Tuesday, April 30, 2013

Review Squared, April 30, 2013

Just Dance
Valerie Cardinal
I wasn’t going to write about dance two weeks in a row, but I had to – these reviews were calling out to me from the arts pages of both national and B.C. publications. Plus, I’m a sucker for modernized adaptations of classics, especially those that switch up a central concept and make it feel plausible.
The classical ballet I’m talking about is Giselle, and the big switch involves the story’s central love triangle. In the original, Giselle finds out that her beau is actually a nobleman betrothed to another. In Ballet British Columbia’s version, Giselle’s lover, Albrecht, is actually in love with another man. 
The reviews are all mostly positive. Straight.com’s Janet Smith sets up the plot changes right away, opening with a descriptive paragraph that drops you right into the atmosphere of the production. “The curtain lifted to stark silence, an army of droidlike dancers in black suits lined up militarily….  Male dancers Connor Gnam and Gilbert Small crossed the stage to meet, took each other’s heads passionately in their grip, and locked lips.” Two other reviews I found, one in the Vancouver Sun and the other from the Globe and Mail, agree that this is the riskiest production Ballet British Columbia has put on this season. 
It’s reading reviews like this that make me happy to be delving into the wide world of theatre reviews for this weekly column.

However, although the Vancouver Sun has virtually nothing negative to say about Giselle, the Globe and Mail gets more technical in their analysis. Paula Citron writes that even though she enjoyed the performance, she found the four main dancers lacking.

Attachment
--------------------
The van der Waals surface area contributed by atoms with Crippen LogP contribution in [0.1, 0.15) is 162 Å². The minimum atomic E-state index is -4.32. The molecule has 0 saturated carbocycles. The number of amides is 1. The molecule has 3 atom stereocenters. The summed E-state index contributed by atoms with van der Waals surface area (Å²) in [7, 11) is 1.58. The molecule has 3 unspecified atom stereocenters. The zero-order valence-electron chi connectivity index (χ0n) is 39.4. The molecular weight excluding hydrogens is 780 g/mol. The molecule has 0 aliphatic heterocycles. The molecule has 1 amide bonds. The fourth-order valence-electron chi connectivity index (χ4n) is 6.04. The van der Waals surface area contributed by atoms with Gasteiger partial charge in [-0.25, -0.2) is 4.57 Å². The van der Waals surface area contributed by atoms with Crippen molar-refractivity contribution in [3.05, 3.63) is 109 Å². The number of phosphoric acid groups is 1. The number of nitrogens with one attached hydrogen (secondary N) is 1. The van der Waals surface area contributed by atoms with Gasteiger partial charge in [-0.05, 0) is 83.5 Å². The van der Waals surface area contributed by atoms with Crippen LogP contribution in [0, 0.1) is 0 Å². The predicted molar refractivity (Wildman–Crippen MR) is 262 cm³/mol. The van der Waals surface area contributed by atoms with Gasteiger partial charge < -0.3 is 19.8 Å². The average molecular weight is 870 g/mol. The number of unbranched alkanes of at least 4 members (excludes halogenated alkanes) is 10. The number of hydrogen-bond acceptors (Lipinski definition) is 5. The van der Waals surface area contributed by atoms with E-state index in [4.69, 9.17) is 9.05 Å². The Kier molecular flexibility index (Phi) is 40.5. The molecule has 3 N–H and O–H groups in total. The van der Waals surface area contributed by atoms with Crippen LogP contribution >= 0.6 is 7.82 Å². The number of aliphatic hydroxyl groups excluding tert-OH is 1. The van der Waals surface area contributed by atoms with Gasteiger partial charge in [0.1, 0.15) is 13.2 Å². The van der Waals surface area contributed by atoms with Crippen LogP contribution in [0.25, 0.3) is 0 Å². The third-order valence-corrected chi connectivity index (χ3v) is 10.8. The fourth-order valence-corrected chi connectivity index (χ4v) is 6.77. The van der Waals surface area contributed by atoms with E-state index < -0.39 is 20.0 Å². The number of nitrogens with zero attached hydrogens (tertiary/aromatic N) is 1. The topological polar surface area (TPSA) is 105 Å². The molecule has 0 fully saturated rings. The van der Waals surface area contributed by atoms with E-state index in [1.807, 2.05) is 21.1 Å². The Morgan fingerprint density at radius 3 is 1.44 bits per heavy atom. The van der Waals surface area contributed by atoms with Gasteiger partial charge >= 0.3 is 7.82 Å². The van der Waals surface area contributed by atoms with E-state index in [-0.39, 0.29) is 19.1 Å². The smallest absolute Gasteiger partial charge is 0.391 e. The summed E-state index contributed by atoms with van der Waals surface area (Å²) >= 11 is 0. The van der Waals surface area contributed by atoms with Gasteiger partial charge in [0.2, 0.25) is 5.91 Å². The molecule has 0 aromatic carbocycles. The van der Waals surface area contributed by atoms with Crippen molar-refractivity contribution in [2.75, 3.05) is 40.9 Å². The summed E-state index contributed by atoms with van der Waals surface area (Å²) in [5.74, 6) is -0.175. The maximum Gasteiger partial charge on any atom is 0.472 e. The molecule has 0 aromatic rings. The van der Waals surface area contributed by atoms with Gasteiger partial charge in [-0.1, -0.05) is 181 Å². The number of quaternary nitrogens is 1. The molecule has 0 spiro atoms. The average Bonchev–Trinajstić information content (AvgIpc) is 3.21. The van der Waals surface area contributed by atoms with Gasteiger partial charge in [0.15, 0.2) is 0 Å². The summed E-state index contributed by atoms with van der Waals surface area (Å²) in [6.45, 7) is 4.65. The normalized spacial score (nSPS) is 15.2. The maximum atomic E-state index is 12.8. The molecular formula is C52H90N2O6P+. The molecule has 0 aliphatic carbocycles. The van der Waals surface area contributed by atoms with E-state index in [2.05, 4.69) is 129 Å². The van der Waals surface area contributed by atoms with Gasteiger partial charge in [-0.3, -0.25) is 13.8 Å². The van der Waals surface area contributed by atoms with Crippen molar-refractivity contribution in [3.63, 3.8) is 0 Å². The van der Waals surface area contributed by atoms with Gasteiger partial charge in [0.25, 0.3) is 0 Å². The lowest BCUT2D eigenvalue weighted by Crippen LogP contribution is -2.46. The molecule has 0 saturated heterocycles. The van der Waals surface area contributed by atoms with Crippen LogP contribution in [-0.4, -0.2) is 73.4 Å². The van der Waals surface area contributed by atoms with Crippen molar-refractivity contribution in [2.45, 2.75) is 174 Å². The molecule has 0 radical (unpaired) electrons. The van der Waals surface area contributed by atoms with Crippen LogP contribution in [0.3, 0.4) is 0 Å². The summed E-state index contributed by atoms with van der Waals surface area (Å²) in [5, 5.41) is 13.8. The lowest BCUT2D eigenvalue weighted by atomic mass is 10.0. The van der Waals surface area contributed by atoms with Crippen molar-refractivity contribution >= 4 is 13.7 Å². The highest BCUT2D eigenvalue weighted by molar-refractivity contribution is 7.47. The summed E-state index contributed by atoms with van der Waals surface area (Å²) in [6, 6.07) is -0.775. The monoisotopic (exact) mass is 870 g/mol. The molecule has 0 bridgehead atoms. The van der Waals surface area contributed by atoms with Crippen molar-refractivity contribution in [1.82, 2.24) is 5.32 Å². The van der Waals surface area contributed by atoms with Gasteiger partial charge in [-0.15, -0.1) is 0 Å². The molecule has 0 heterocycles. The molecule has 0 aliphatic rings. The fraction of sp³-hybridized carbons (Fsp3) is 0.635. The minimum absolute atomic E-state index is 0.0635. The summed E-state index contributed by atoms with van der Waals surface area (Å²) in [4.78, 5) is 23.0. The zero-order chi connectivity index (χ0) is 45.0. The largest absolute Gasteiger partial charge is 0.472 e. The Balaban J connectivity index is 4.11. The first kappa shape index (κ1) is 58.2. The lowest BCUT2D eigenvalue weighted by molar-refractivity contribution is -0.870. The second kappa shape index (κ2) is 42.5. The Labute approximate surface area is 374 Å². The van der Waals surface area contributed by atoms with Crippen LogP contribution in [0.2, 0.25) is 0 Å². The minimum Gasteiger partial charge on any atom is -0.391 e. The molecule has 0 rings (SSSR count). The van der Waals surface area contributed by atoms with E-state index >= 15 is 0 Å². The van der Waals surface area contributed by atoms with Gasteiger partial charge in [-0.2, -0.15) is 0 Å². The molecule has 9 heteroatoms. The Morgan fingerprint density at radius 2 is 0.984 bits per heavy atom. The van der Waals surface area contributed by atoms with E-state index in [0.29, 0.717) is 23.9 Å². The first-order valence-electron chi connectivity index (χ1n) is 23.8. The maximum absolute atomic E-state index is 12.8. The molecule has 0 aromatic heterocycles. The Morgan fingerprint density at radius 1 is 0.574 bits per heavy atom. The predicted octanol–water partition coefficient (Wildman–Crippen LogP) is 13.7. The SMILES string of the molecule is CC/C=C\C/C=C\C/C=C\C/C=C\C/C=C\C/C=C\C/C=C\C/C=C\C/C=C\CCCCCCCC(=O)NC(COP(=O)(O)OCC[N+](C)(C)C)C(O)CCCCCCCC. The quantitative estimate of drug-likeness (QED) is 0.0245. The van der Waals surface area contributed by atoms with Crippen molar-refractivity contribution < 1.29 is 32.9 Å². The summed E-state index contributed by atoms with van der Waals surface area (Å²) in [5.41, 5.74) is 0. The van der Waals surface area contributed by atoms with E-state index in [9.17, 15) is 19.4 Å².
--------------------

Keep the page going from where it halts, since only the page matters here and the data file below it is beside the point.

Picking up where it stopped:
Despite some technicalities, all reviewers agreed that the performance was a breath of fresh air, with the Vancouver Sun’s Deborah Meyers calling it “the most significant new work in the company’s history.” 
I like how all three reviews use the poetic, dance-related vocabulary that I was discussing in my column last week. For example, Smith writes, “And when the 18-member chorus starts dancing, Navas really shows his stuff: the stage fills with bodies, a blur of figures cutting zigzags and apostrophes in the air.”
It’s reading reviews like this that make me happy to be delving into the wide world of theatre reviews for this weekly column. As dance is not my primary style of interest, I love any review that makes me want to see it. The only thing that is less fun is that often, this time included, I wish I could attend these performances. If anyone wants to buy me a ticket to Vancouver (and a time machine, since the last performance of Giselle was on the 27th), hit me up!

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